Ukraine has asked refugees who fled the country in the wake of Russia’s invasion not to return home this winter, after Russian drone and missile strikes threatened to overwhelm the country’s fragile power grid.
Ukraine’s deputy prime minister, Iryna Vereshchuk, advised Ukrainians in a video message on Tuesday “not to come back just yet.”
“We need to survive this winter. (If people come back) the electrical grid might fail,” she said.
The warning comes after weeks of strikes on Ukraine’s energy infrastructure, which have caused blackouts across the country and threatened a difficult winter for those still living there.
Russian missiles and Iranian-made drones have “destroyed more than a third” of Ukraine’s energy sector, President Volodymyr Zelensky told an international conference on Ukraine reconstruction on Tuesday.
“You see what Russia is doing. Everybody sees that,” Vereshchuk said. “Coming back now means exposing yourself, your children, vulnerable relatives to this.”
About 7.7 million people have fled Ukraine since the beginning of the war, according to the United Nations High Commissioner for Refugees. Most have resettled elsewhere in Europe, with Poland and Germany each recording the arrival of more than one million refugees.
Vereshchuk hinted that they may be welcomed back once the winter has passed. “In spring, I would really like for us to work together to rebuild our Kharkiv region, Kherson region and the rest of our cities and settlements here in Ukraine,” she said.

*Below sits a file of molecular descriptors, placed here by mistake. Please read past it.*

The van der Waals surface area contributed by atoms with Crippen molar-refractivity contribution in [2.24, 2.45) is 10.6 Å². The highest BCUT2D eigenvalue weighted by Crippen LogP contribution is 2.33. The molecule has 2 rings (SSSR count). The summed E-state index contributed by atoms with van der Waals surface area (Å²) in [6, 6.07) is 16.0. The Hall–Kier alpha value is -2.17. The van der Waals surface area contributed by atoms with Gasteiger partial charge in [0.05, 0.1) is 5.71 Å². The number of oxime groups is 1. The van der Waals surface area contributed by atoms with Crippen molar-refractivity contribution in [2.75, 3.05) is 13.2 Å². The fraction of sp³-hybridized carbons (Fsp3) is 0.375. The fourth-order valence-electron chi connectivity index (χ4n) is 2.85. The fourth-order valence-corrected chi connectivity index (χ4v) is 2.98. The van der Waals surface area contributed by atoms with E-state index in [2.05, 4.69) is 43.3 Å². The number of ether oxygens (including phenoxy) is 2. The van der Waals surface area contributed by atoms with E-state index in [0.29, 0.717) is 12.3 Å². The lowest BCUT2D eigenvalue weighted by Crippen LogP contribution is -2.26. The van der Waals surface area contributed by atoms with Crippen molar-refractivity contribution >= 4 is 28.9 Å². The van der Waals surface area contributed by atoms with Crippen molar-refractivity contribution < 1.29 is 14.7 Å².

Vereshchuk added that she understood that the situation could get worse, but whatever happens, “we survive this winter and then we think of everything else.”
Power plants and other key sites have been targeted by Russian air strikes in recent weeks, which Moscow launched after seeing Kyiv’s forces regain ground in the northeast and south, swinging the momentum of the ground war back toward Ukraine.
“We are particularly concerned about people in eastern and southern oblasts who have suffered relentless shelling for months, and have been left utterly traumatized – their ability to cope is wearing thin,” Anna Jefferys, a spokesperson for the United Nations Office for the Coordination of Humanitarian Affairs (OCHA), told CNN.
“Of course, it is always the most poorest and most vulnerable who suffer the most. Many of those who did not flee attacks on their towns were the elderly, the disabled or the chronically sick, who felt they had no choice but to stay,” Jefferys said.
Addressing the meeting in Berlin by video link, Zelensky said the attacks were aimed at making “it harder for us to endure this winter.”
Speaking at the conference, European Commission President Ursula von der Leyen described the strikes as “pure acts of terror.”
Moscow was “deliberately leading targeted attacks on civilian infrastructure, with a very clear aim: to cut off men, women and children from water, electricity and heating as the winter is approaching,” she said. “These are pure acts of terror. Russia tries to paralyze Ukraine, but we will not let this happen.”
Meanwhile, German Chancellor Olaf Scholz called for a “new Marshall Plan” to rebuild Ukraine, aimed at planning and financing the post-war reconstruction effort.
“We don’t know when this war will end. But end it will,” Scholz said, adding that helping Ukraine recover would be “a challenge for generations” and would require “the combined strength of the entire international community.”